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posted: 2/12/2018 6:00 AM

Prospect Heights teacher went from boardroom to classroom

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  • MacArthur Middle School teacher Stephanie Ritter, third from left, works with students Kate Kaiser, Peyton Hausfeld and Esmeralda Balderas on a science project involving worms and compost at the Prospect Heights school.

      MacArthur Middle School teacher Stephanie Ritter, third from left, works with students Kate Kaiser, Peyton Hausfeld and Esmeralda Balderas on a science project involving worms and compost at the Prospect Heights school.
    Mark Welsh | Staff Photographer

  • Stephanie Ritter, here with some of her sixth-grade students at MacArthur Middle School in Prospect Heights, worked in advertising for seven years before launching a second career as a teacher.

      Stephanie Ritter, here with some of her sixth-grade students at MacArthur Middle School in Prospect Heights, worked in advertising for seven years before launching a second career as a teacher.
    Mark Welsh | Staff Photographer

  • Stephanie Ritter works with students at MacArthur Middle School in Prospect Heights on a science project dealing with worms and compost. Ritter incorporates at least one hands-on lab into each of her science chapters.

      Stephanie Ritter works with students at MacArthur Middle School in Prospect Heights on a science project dealing with worms and compost. Ritter incorporates at least one hands-on lab into each of her science chapters.
    Mark Welsh | Staff Photographer

 
Daily Herald report

Stephanie Ritter is in her 13th year at MacArthur Middle School in Prospect Heights, where she teaches sixth-graders science, language arts and social studies.

Teaching is a second career for Ritter, who spent seven years in advertising after earning an undergraduate degree in advertising and business. She went back to school to earn a Master of Arts in Teaching degree from National Louis University before going to work at MacArthur.

A native of downstate Mount Vernon, Ritter now lives in Buffalo Grove, where she likes to spend free time with her family, reading, perennial gardening, cooking and playing with her dog.

Q: What drew you to teaching?

A: I decided to go into education as a second career since I enjoyed volunteering as a literacy tutor for adults and as a guest volunteer at a local middle school through my employer. The most unusual experience I have had was as a birthday party performer through Mad Science of Northern Illinois. Since I was a child, I have always enjoyed being outdoors and working with plants and animals.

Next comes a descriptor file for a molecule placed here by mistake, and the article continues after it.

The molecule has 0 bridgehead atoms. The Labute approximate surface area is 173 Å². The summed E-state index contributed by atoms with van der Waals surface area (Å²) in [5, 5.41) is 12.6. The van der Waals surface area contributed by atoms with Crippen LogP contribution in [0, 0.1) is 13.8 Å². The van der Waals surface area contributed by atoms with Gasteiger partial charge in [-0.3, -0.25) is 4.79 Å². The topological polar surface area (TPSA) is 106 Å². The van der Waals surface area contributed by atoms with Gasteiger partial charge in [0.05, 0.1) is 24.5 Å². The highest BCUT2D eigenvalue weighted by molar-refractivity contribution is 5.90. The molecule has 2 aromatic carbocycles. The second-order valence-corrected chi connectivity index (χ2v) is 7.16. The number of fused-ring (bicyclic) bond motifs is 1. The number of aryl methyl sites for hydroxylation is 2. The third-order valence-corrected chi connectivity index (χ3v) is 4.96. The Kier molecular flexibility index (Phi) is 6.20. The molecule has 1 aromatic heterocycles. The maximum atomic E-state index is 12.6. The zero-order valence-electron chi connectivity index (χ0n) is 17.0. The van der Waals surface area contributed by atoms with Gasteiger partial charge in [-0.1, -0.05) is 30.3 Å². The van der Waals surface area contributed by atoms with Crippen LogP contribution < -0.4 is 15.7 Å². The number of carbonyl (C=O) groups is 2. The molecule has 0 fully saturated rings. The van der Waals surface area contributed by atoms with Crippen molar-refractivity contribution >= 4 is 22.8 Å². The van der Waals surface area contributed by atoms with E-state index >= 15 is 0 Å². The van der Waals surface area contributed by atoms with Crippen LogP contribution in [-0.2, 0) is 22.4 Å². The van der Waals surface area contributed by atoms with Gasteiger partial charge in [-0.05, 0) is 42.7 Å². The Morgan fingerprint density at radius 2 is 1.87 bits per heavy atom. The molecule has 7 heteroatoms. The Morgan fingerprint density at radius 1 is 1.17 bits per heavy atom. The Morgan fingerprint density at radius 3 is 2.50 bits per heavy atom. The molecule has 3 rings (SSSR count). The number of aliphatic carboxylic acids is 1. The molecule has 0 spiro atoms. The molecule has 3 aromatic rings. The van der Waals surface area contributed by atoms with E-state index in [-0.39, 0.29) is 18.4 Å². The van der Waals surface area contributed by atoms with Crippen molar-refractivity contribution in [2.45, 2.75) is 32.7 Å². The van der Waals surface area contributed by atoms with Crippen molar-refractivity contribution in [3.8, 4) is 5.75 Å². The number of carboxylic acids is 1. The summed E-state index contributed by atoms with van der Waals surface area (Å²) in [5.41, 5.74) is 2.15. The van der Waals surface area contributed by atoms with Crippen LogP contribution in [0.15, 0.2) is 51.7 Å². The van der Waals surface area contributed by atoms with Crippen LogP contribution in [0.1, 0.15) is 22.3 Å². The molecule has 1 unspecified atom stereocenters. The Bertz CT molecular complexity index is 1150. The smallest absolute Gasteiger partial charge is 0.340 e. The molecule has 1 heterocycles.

Q: Teaching science would seem to have more opportunities for interactive learning than most school subjects. What are some of the ways you get your students involved hands-on in your classroom?

A: My sixth-grade science colleague and I always incorporate at least one hands-on lab into each chapter we teach, in addition to several other hands-on activities to build curiosity prior to the lab. We are fortunate to have a science laboratory just for sixth grade use, and have chosen a curriculum called Stemscopes that emphasizes inquiry-based learning as it follows the NGSS (Next Generation Science Standards).

Q: Experimentation is a key part of scientific learning. What has been one of your students' favorite experiments, and what lessons did they learn from it?

A: Sixth-graders like any lab or activity where they can take something home, such as a fossil model or a grow-bug. We recently completed a lab where we burned various snack food in order to calculate which had more calories. They all were very excited to see food burn. All I can say is to keep Cheetos away from an open flame in your kitchen! I also encourage students to take advantage of any science opportunities in the community, such as telescope viewing at the library or Harper College Astronomy Day.

Q: Given the ever-evolving nature of science, how do you keep up with the latest developments in the subjects you teach and then incorporate new discoveries into your lessons?

A: I keep up with what is going on in science education as a member of the National Science Teachers Association. They publish a monthly magazine and bimonthly newspaper with ideas and news.

I also subscribe to National Geographic magazine, read the weekly New York Times science section, and subscribe to several YouTube channels that pertain to science. I am fortunate to have a school/district that allows and entrusts its teachers to incorporate ideas and make curricular decisions that we think are best.

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